4. Mike says:
    November 13, 2010 at 10:04 am

    Our geoengineering experiment will cause rapid changes in climate that will be hard for us to adjust to. If we were smart we’d leave the carbon in the ground.

    That’s one opinion, certainly. I am of the opinion that we are better placed now than at any time in human history to adapt to the natural climatic changes that are happening and have always happened and always will happen. Technology is a wonderful thing. And if you think it would be “smart” (to use the Americanism) or clever to “leave the carbon in the ground,” then what do you think would be the answer to the energy problem that would result? Maybe you think we should go back to a pre-industrial-age existence. Yep. That would be very “smart.” Whatever you or I think, it’s purely academic, cos it’s never gonna happen.

  5. I checked the current CO2 value related to the post, I’d assumed we would be seeing reduced levels due to the recession. Mauna Loa monthly value is above ˜390 ppm.

    Note: I’m not questioning NOAA’s integrity but is it logical to place a CO2 monitoring observatory near a volcano?

    Mauna Loa, Hawaii
    Measurements are adjusted to account for local degassing of CO2 from the nearby volcano.

    Monthly Mean CO2 Data:
    ftp://ftp.cmdl.noaa.gov/ccg/co2/trends/co2_mm_mlo.txt
    Note: most recent eruption occurred from 24 March 1984 to 15 April 1984

    # decimal average interpolated trend #days
    # date (season corr)
    1984 1 1984.042 343.87 343.87 343.94 31
    1984 2 1984.125 344.59 344.59 344.00 29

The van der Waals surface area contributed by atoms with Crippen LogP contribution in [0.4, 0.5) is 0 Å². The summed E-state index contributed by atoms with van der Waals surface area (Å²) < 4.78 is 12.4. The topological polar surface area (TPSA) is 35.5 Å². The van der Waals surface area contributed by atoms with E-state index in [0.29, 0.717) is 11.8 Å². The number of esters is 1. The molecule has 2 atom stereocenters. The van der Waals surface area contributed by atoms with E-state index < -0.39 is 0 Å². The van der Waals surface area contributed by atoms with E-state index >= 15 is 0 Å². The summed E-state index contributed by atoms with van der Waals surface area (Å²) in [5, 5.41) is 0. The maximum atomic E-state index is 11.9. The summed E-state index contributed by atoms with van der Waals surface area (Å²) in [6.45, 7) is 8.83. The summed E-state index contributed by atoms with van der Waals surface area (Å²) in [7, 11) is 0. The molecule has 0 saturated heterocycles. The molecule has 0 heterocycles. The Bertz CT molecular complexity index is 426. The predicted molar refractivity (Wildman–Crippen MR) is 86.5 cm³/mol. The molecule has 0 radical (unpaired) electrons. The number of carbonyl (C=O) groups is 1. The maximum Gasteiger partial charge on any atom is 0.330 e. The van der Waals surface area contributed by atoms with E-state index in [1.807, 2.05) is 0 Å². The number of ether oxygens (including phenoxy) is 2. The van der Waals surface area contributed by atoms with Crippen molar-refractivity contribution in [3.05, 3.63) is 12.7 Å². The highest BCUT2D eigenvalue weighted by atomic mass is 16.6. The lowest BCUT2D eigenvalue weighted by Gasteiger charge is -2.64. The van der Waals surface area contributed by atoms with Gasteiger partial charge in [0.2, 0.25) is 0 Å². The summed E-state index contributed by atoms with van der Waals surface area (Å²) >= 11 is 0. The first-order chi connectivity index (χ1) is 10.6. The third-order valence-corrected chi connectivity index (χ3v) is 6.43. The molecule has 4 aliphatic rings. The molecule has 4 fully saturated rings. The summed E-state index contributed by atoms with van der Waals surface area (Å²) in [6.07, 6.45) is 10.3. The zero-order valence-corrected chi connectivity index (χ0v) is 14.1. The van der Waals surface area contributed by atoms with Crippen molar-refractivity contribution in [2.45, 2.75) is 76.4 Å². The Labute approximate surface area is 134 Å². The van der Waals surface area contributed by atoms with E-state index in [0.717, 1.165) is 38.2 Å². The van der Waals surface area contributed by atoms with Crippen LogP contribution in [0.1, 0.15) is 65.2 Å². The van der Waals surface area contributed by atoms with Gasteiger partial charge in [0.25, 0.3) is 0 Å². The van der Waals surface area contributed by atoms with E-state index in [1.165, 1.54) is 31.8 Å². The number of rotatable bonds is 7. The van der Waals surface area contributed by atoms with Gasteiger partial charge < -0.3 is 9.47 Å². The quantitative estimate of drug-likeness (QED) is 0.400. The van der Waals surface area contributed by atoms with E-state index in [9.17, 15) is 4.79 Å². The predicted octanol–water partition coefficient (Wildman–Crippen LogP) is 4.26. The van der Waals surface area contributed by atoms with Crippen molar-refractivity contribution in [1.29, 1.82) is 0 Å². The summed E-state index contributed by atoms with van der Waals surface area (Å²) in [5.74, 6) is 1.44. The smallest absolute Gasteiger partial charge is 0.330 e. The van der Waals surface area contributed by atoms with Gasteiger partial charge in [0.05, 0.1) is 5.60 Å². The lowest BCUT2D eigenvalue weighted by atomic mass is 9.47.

1984 3 1984.208 345.29 345.29 343.77 23
    1984 4 1984.292 -99.99 346.58 343.98 2
    1984 5 1984.375 347.36 347.36 344.19 27
    1984 6 1984.458 346.80 346.80 344.33 25

    Given that temperature drives CO2 and given the observatory location related to ENSO changes, isn’t it a bit odd the CO2 record from 1958-present has nearly always risen?

  6. CO2 at 155 ppm was low enough that the most common C3 bushes and trees would have a very hard time growing. The globe was probably nearly completely C4 grass-covered with sparse forests in the high precipitation rain-forest areas only. [That should also say something about what the animals were eating at the time as well].

    I don’t have this latest data from Lisiecki as it is doesn’t appear to be available yet (but have others and she does a lot of really great work on the paleoclimate).

    Just wanted to show Temp and CO2 on a comparable basis (going back 800,000 years) because CO2 only changes a small amount compared to the temperature (something which is not always clear in these type of charts or in Al Gore’s movie for example). Lowest CO2 in the period 172 ppm at 667,000 years ago versus the 155 ppm at 920,000 years ago quoted above.

  7. Mike says:
    November 13, 2010 at 10:04 am

    Mike,
    That’s what you call a more realistic discussion? And why 19,000 years from now? Where is the evidence that the next ice age will occur 19,000 years from the present? How about discussing the paper rather than just repeating the same old “precautionary principle” crapola.

  8. I my opinion, those who are most vocally calling for a return to pre-industrial usage of carbon-based fuels are those who are least likely to survive if we do so.

    There will be huge population crashes in cities if that were to occur. By population crashes, I mean lots and lots of people will die. It will not be pretty and just to survive people will have to kill other people who are trying to take away their means of survival.